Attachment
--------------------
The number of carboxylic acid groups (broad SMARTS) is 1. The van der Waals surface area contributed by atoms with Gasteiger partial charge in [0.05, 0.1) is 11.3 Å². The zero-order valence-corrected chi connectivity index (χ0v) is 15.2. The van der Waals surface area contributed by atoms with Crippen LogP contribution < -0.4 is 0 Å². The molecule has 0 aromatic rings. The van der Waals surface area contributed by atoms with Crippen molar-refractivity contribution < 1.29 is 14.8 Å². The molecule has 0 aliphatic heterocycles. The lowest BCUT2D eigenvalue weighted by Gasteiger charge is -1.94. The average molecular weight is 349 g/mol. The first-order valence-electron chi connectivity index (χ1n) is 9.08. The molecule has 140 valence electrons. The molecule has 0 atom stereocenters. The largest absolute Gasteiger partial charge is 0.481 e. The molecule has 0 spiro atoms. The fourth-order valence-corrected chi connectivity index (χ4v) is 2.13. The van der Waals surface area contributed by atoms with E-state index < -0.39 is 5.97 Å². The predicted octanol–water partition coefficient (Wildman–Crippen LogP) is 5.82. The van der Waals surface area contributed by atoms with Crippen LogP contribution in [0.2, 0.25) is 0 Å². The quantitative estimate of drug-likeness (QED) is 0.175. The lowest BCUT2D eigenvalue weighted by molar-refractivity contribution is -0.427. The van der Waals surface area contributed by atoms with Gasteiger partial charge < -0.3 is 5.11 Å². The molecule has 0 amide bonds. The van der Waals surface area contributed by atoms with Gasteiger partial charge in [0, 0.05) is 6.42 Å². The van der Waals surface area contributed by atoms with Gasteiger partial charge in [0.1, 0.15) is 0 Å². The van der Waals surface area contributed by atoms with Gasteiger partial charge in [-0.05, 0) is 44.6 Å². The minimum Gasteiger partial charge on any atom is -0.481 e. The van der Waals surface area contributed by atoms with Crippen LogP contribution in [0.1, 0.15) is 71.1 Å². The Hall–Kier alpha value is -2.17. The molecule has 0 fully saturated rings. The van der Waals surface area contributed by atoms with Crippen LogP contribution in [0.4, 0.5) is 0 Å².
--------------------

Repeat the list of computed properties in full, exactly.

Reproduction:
The number of carboxylic acid groups (broad SMARTS) is 1. The van der Waals surface area contributed by atoms with Gasteiger partial charge in [0.05, 0.1) is 11.3 Å². The zero-order valence-corrected chi connectivity index (χ0v) is 15.2. The van der Waals surface area contributed by atoms with Crippen LogP contribution < -0.4 is 0 Å². The molecule has 0 aromatic rings. The van der Waals surface area contributed by atoms with Crippen molar-refractivity contribution < 1.29 is 14.8 Å². The molecule has 0 aliphatic heterocycles. The lowest BCUT2D eigenvalue weighted by Gasteiger charge is -1.94. The average molecular weight is 349 g/mol. The first-order valence-electron chi connectivity index (χ1n) is 9.08. The molecule has 140 valence electrons. The molecule has 0 atom stereocenters. The largest absolute Gasteiger partial charge is 0.481 e. The molecule has 0 spiro atoms. The fourth-order valence-corrected chi connectivity index (χ4v) is 2.13. The van der Waals surface area contributed by atoms with E-state index < -0.39 is 5.97 Å². The predicted octanol–water partition coefficient (Wildman–Crippen LogP) is 5.82. The van der Waals surface area contributed by atoms with Crippen LogP contribution in [0.2, 0.25) is 0 Å². The quantitative estimate of drug-likeness (QED) is 0.175. The lowest BCUT2D eigenvalue weighted by molar-refractivity contribution is -0.427. The van der Waals surface area contributed by atoms with Gasteiger partial charge < -0.3 is 5.11 Å². The molecule has 0 amide bonds. The van der Waals surface area contributed by atoms with Gasteiger partial charge in [0, 0.05) is 6.42 Å². The van der Waals surface area contributed by atoms with Gasteiger partial charge in [0.1, 0.15) is 0 Å². The van der Waals surface area contributed by atoms with Gasteiger partial charge in [-0.05, 0) is 44.6 Å². The minimum Gasteiger partial charge on any atom is -0.481 e. The van der Waals surface area contributed by atoms with Crippen LogP contribution in [0.1, 0.15) is 71.1 Å². The Hall–Kier alpha value is -2.17. The molecule has 0 fully saturated rings. The van der Waals surface area contributed by atoms with Crippen LogP contribution in [0.4, 0.5) is 0 Å².